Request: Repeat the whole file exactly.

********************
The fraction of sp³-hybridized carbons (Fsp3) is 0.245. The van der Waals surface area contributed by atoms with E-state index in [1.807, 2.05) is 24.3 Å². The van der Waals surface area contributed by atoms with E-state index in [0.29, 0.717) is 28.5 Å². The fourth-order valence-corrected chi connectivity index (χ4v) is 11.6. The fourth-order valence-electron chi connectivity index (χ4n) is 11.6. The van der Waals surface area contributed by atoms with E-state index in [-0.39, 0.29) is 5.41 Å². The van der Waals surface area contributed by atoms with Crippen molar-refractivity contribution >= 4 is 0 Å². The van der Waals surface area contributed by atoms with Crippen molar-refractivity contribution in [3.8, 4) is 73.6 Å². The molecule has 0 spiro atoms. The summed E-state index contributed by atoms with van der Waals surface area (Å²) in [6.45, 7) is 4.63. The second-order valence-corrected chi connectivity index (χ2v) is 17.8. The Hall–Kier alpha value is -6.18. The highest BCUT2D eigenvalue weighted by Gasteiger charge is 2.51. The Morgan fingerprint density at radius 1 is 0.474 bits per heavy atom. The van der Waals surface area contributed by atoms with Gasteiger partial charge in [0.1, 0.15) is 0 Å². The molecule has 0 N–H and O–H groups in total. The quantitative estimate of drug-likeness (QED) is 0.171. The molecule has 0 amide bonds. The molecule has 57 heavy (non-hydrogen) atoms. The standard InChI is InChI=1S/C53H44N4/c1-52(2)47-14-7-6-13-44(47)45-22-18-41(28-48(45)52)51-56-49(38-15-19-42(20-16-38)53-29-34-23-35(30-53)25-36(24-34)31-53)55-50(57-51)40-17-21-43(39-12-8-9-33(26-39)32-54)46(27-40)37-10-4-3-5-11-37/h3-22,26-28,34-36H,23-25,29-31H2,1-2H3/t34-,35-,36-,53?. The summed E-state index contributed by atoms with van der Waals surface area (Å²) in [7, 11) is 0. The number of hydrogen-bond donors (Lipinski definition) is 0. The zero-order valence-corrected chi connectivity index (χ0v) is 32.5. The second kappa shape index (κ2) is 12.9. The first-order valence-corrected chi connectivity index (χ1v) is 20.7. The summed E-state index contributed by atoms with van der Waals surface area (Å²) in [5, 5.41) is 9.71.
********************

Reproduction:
The fraction of sp³-hybridized carbons (Fsp3) is 0.245. The van der Waals surface area contributed by atoms with E-state index in [1.807, 2.05) is 24.3 Å². The van der Waals surface area contributed by atoms with E-state index in [0.29, 0.717) is 28.5 Å². The fourth-order valence-corrected chi connectivity index (χ4v) is 11.6. The fourth-order valence-electron chi connectivity index (χ4n) is 11.6. The van der Waals surface area contributed by atoms with E-state index in [-0.39, 0.29) is 5.41 Å². The van der Waals surface area contributed by atoms with Crippen molar-refractivity contribution >= 4 is 0 Å². The van der Waals surface area contributed by atoms with Crippen molar-refractivity contribution in [3.8, 4) is 73.6 Å². The molecule has 0 spiro atoms. The summed E-state index contributed by atoms with van der Waals surface area (Å²) in [6.45, 7) is 4.63. The second-order valence-corrected chi connectivity index (χ2v) is 17.8. The Hall–Kier alpha value is -6.18. The highest BCUT2D eigenvalue weighted by Gasteiger charge is 2.51. The Morgan fingerprint density at radius 1 is 0.474 bits per heavy atom. The van der Waals surface area contributed by atoms with Gasteiger partial charge in [0.1, 0.15) is 0 Å². The molecule has 0 N–H and O–H groups in total. The quantitative estimate of drug-likeness (QED) is 0.171. The molecule has 0 amide bonds. The molecule has 57 heavy (non-hydrogen) atoms. The standard InChI is InChI=1S/C53H44N4/c1-52(2)47-14-7-6-13-44(47)45-22-18-41(28-48(45)52)51-56-49(38-15-19-42(20-16-38)53-29-34-23-35(30-53)25-36(24-34)31-53)55-50(57-51)40-17-21-43(39-12-8-9-33(26-39)32-54)46(27-40)37-10-4-3-5-11-37/h3-22,26-28,34-36H,23-25,29-31H2,1-2H3/t34-,35-,36-,53?. The summed E-state index contributed by atoms with van der Waals surface area (Å²) in [7, 11) is 0. The number of hydrogen-bond donors (Lipinski definition) is 0. The zero-order valence-corrected chi connectivity index (χ0v) is 32.5. The second kappa shape index (κ2) is 12.9. The first-order valence-corrected chi connectivity index (χ1v) is 20.7. The summed E-state index contributed by atoms with van der Waals surface area (Å²) in [5, 5.41) is 9.71.